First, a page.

Not only do they give us a an idea what people thought about what was happening in their time, but we are also allowed a glimpse into their private lives and their hopes and wishes, as it is the case with Margery Brews’ letter.

John Paston {III) was the second of seven children of John Paston (I) and Margaret Mautby.[3] He had an older brother, also John (II). Our John was born in 1444, two years after John (II).

While John (II) did not display much enthusiasm to get married, John (III) was keen. Life in Norfolk seems to have suited him and he needed the money of a wife’s dowry to take possession of a manor, which had been set aside for him in his father’s will (John I had died in 1466). However, this was easier said than done, and as a younger brother, he was not much of a catch, so that his older brother’s best efforts had so far come to nothing.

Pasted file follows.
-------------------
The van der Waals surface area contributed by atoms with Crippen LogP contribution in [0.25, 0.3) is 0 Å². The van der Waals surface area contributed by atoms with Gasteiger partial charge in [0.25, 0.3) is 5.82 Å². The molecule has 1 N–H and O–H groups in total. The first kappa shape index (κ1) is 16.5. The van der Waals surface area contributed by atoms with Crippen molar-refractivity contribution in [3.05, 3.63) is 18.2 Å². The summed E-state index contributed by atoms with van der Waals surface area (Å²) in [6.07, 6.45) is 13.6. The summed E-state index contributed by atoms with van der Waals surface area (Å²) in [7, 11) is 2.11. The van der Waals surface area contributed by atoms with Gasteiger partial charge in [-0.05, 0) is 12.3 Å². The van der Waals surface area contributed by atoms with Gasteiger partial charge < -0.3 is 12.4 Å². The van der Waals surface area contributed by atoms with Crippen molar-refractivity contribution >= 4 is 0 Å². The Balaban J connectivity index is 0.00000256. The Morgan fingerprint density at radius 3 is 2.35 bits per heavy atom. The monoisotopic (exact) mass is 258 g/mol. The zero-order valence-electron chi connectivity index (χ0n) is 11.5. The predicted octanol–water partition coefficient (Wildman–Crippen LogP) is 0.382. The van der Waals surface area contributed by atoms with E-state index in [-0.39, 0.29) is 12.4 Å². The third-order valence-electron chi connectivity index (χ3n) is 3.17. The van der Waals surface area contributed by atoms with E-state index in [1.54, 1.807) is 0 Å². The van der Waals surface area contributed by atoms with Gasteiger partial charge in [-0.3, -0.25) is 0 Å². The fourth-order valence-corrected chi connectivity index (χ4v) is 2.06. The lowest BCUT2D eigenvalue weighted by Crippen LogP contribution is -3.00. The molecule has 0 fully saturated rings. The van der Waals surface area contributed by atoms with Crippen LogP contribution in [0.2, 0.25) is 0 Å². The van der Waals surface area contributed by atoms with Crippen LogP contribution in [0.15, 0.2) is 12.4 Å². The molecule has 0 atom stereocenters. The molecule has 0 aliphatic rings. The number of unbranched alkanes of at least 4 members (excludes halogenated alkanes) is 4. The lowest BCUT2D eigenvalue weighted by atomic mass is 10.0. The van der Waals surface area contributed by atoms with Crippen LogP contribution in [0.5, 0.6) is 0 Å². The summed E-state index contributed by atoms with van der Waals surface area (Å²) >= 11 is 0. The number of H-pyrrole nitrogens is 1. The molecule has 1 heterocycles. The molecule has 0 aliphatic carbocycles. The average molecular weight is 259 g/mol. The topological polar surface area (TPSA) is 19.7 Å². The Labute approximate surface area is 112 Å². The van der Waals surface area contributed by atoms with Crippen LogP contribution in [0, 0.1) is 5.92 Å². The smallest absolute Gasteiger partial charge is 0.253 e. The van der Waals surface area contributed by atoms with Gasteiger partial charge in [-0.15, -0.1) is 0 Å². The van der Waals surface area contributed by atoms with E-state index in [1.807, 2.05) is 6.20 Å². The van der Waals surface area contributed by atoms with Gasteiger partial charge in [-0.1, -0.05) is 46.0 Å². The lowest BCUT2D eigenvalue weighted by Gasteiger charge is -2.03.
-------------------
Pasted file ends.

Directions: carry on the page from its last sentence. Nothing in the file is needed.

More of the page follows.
This changed in early 1477, when he met Margery Brews. John (III) was at this stage nearly 33 years old. Margery was probably in her late teens, a younger daughter of Sir Thomas Brews, also from Norfolk. She was no heiress, but the family was of good local standing. John and Margery fell deeply in love and both their mothers were very happy with the match.

So it fell to Margery’s father and John’s older brother to worry about the financial details and that is where things got tricky. Margery refers to this in her letters, when she tells John that “my lady my mother hath laboured the matter to my father full diligently, but she can no more get than you already know of”.[4] Eventually in the autumn of 1477, they came to an arrangement enabling John and Margery to get married.